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Author Topic: 4888 Ground stacking  (Read 1498 times)

Tom Petrusky

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4888 Ground stacking
« on: July 30, 2018, 02:48:00 pm »

I have to ground stack 6 vt4888's as flying is out. How stable are they with what I propose in the plotting software, or do I need to arc back a bit to make them stable. Venue will be 6' below the bottom box and about 100' deep flat and level with no grandstand or elevated seating in the back.
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Riley Casey

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Re: 4888 Ground stacking
« Reply #1 on: July 30, 2018, 03:32:45 pm »

If the calculator is happy you can be happy.  Sand bags on the back of the frame will help if you feel nervous about traffic around the stacks.  When we ground stack on scaff we ratchet strap the backs of the frames to the scaff.  Stacking that high is a substantial PITA.  Having something to stand on on either side of the stack for dropping the pins in is a big help.  Think big subs or low scaff.  Doing it in the dark is an even bigger PITA. Plan accordingly.

Scott Holtzman

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Re: 4888 Ground stacking
« Reply #2 on: July 30, 2018, 03:44:13 pm »

I have never ground stacked higher than three and we normally only stack four to a tranaport cart.

Keep in mind these are 30 poinds lighter than the 4888. 

I decided since we were using the big truck I might as well stack all 6 and the bumper.

It was a huge pain in the ass with just two of us.

After the third cabinet getting the next ones up and the pins set is tough.  If you are standing on a stack of subs it will be that much harder.

Sent from my VS996 using Tapatalk

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Scott AKA "Skyking" Holtzman

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Luke Geis

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Re: 4888 Ground stacking
« Reply #3 on: July 30, 2018, 05:02:51 pm »

Do you really need 6 to do the job? This really sounds like a conventional box type of job. A flat plane viewing audience and only 100' deep is not entirely large or difficult to cover. The top 2 boxes are shooting into space, while the 4th box is shooting straight back into walls and space 10' over every ones heads. Only the three bottom boxes are doing any of the actual work. I could see the possibility that the upper three boxes help " shape " the near field so it is more consistent with the far field, but literally half the energy is not shooting at anybody's heads.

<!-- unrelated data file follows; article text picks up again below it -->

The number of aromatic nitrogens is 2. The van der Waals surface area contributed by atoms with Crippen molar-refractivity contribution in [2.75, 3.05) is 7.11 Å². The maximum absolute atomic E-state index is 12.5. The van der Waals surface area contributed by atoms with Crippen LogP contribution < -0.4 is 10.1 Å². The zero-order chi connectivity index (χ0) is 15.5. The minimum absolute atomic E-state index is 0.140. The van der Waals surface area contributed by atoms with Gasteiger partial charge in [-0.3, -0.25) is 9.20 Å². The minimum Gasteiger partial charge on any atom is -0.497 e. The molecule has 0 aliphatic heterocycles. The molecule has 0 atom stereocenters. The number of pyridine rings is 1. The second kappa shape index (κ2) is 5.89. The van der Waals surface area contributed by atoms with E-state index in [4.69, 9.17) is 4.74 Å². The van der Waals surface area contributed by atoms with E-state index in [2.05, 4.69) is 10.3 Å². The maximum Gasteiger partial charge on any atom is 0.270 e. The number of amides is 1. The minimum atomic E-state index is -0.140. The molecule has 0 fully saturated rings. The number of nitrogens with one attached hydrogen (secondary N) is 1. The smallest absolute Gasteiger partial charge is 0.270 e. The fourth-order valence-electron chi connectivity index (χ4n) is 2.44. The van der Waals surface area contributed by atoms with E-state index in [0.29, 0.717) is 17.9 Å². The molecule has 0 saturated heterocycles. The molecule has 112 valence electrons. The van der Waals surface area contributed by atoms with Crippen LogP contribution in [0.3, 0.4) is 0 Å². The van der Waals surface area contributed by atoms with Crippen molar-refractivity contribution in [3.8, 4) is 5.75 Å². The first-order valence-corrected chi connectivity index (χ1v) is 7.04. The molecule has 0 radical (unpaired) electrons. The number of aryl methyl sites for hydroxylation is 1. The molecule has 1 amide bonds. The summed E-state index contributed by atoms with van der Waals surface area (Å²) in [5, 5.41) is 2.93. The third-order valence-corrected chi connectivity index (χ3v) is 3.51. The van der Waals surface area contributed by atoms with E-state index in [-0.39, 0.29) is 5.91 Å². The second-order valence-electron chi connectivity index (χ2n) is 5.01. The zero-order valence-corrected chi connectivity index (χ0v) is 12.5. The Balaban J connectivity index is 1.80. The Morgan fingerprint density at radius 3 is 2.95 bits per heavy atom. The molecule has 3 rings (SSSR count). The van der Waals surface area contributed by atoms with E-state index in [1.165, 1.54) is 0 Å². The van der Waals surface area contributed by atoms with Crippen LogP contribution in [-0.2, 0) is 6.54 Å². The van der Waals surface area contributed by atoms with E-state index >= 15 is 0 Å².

Not my place to say, but I just think this is a job more suited for point source boxes.
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Tim McCulloch

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Re: 4888 Ground stacking
« Reply #4 on: July 30, 2018, 05:21:11 pm »

I'm not a fan of such deployments but customers hand me money to do them.  I'm not sufficiently ashamed to refuse it. ;)

My only concern beyond COG is getting enough 'bend' to the rear hinge bars between the bottom box and array frame.  You're going to need 8-10 of down tilt (maybe less if the audience is further away from the PA).  That will also push your COG further forward.  If you haven't done so, I suggest you attach a box to the array frame and experiment.
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Steven Eudaly

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Re: 4888 Ground stacking
« Reply #5 on: July 30, 2018, 07:09:25 pm »

If you haven't done so, I suggest you attach a box to the array frame and experiment.

Agreed. I haven't worked with VerTec in a minute, but used to do this deployment often when there were no other options [the client was willing to pay for] and it worked well enough to get the job done.